Securities Lawyer Blog | Victim of Fraud?

TAG | Reg D Difficulities

Sep/11

14

Did You Invest In Laeroc Funds?

Soreide Law Group, PLLC, announced that they are currently investigating the sale of the Laeroc Funds, including the Laeroc 2002 Income Fund LP, Laeroc 2004-2005 Income Fund LP, Laeroc 2005-2006 Income Fund LP, Laeroc Edge Fund LP and Laeroc Income Fund 2007, LP.

These Laeroc funds were sold as real estate private placements (under Regulation D).  Typically, these funds were sold by brokerage firms such as LPL Financial, LLC, and Commonwealth Financial Network. Laeroc Funds is a real estate investment firm that has created 14 funds. Laeroc focuses on income properties with a high concentration in the western US.

The Laeroc funds have suffered substantial declines in value. The Laeroc 2002 Income Fund, L.P. announced the dissolution of the fund to the investors. The Laeroc 2005-2006 Income Fund LP is attempting to raise millions to pay off at least $49 million of debt. This fund recently issued a ‘cash call’ to its investors.

Many broker-dealers marketed these investments as safe and secure to their clients. FINRA has announced that it is monitoring the sale of real estate funds and, in particular, the ways in which broker/dealers marketed and sold the products to their investors. FINRA requires that brokerage firms perform reasonable due diligence on private placements.

Securities Attorney, Lars Soreide, of Soreide Law Group, PLLC, has represented clients nationwide. If you feel you have experienced a loss with the Laeroc Fund sold by Commonweath Financial Network, LPL Financial, or any other broker/dealer, call a Securities Arbitration Lawyer for a free consultation on how to potentially recover your losses.  To speak with an attorney, call 888-760-6552, or visit www.securitieslawyer.com

Soreide Law Group, PLLC., representing investors nationwide before FINRA  the Financial Industry Regulatory Authority.

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Bruce Kelly writes in a Sept. 13th, 2011, article in InvestmentNews.com that a broker-dealer who sold millions of dollars of failed private placements reached a $200,000 settlement with the Financial Industry Regulatory Authority Inc. last month, with the money going to the investors.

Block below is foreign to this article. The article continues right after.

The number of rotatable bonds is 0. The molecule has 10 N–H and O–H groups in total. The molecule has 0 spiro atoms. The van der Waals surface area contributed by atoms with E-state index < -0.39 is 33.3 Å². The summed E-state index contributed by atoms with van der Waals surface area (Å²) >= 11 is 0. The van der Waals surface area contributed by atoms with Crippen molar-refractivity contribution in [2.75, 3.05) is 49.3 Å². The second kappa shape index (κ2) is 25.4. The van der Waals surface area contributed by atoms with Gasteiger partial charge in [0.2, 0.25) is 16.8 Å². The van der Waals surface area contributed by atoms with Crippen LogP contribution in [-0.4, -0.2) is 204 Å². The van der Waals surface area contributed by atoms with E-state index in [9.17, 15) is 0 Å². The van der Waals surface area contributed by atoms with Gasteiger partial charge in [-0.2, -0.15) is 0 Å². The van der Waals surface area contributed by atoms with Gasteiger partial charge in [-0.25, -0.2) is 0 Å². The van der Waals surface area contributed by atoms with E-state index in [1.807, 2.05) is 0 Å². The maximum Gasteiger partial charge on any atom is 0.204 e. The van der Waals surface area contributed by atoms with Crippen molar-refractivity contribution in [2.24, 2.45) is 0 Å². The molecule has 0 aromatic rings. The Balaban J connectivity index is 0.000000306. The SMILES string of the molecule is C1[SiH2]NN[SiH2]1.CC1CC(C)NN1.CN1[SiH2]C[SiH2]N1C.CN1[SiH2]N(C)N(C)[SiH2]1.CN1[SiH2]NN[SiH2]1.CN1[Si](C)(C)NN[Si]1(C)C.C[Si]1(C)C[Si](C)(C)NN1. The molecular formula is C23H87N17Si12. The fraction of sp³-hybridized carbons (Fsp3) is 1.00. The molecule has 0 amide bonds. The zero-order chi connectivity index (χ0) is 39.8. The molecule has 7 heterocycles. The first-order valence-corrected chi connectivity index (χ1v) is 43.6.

In a Finra letter of acceptance, waiver and consent, Capital Financial Services Inc. of Minot, N.D., “failed to have reasonable grounds to believe that private placements offered by Medical Capital Holdings Inc. and Provident Royalties LLC, pursuant to Regulation D, were suitable for any customer.”

Capital Financial Services Inc., also “failed to conduct adequate due diligence” on the two series of offerings and to put in place a supervisory system to achieve compliance when selling the private placements, according to the Finra letter. The firm has 332 affiliated registered representatives. John Carlson is the firm’s president.

The InvestmentNews.com article goes on to say that Capital Financial has recently drawn attention for its due-diligence policies. In April, the Securities and Exchange Commission alleged that Capital Financial’s due diligence on Provident Royalties private placements fell short, and the firm “never conducted independent verification of any of the offering materials provided by Provident.” The status of that case is still pending, according to the firm’s profile on Finra’s BrokerCheck system.

Those potential problems, according to Finra, included a custodian’s refusing to hold the MedCap notes, a clearing firm’s valuing the notes at zero on client account statements; the firm’s receiving two third-party due-diligence reports that highlighted Medical Capital’s recent failure to pay interest and a communication from a another third-party due-diligence analyst who indicated that MedCap executives weren’t allowing the analyst access to all its records.

Kelly writes that according to the SEC, the firm’s brokers sold $63 million of Provident Royalties preferred stock from 2006 to 2009. The Finra action focuses on 36 Capital Financial brokers who sold $11.8 million of MedCap notes in 2008 and 2009, allegedly after several “red flags” were raised about those notes.

Also stated was another alleged shortcoming of Capital Financial, was its failure to look at the financial records of Medical Capital and Provident Royalties. The firm “never obtained financial information about MedCap and its offerings from independent sources, such as audited financial statements,” according to the Finra letter, which uses similar language regarding sales of Provident Royalties.

By Sept. 1, the firm was to pay $80,000 to the court-appointed receiver for Medical Capital and $120,000 to the court-appointed receiver for Provident Royalties.

The firm consented to the Finra action without admitting to or denying its findings.

Securities Attorney, Lars Soreide, of Soreide Law Group, PLLC, has represented clients nationwide. If you feel you have become a victim of Capital Financial Services, Inc., call a Securities Arbitration Lawyer for a free consultation on how to potentially recover your losses.  To speak with an attorney, call 888-760-6552, or visit www.securitieslawyer.com

Soreide Law Group, PLLC., representing investors nationwide before FINRA  the Financial Industry Regulatory Authority.

 

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Sep/11

13

Laeroc Real Estate Fund Issues Cash Call, Foreclosure Threatened

In an article from InvestmentNews.com, Bruce Kelly writes that after avoiding the pitfalls of disastrous Regulation D deals during the past decade, Commonwealth Financial Network and LPL Financial LLC, are contending with potential fallout from a real estate private placement that faces pressure from its creditors.

The financial advisers from both Commonwealth and LPL sold the fund in question, the Laeroc 2005-2006 Income Fund LP, which wants to raise another $12 million to $15 million to pay off — at a steep discount — $49 million of debt.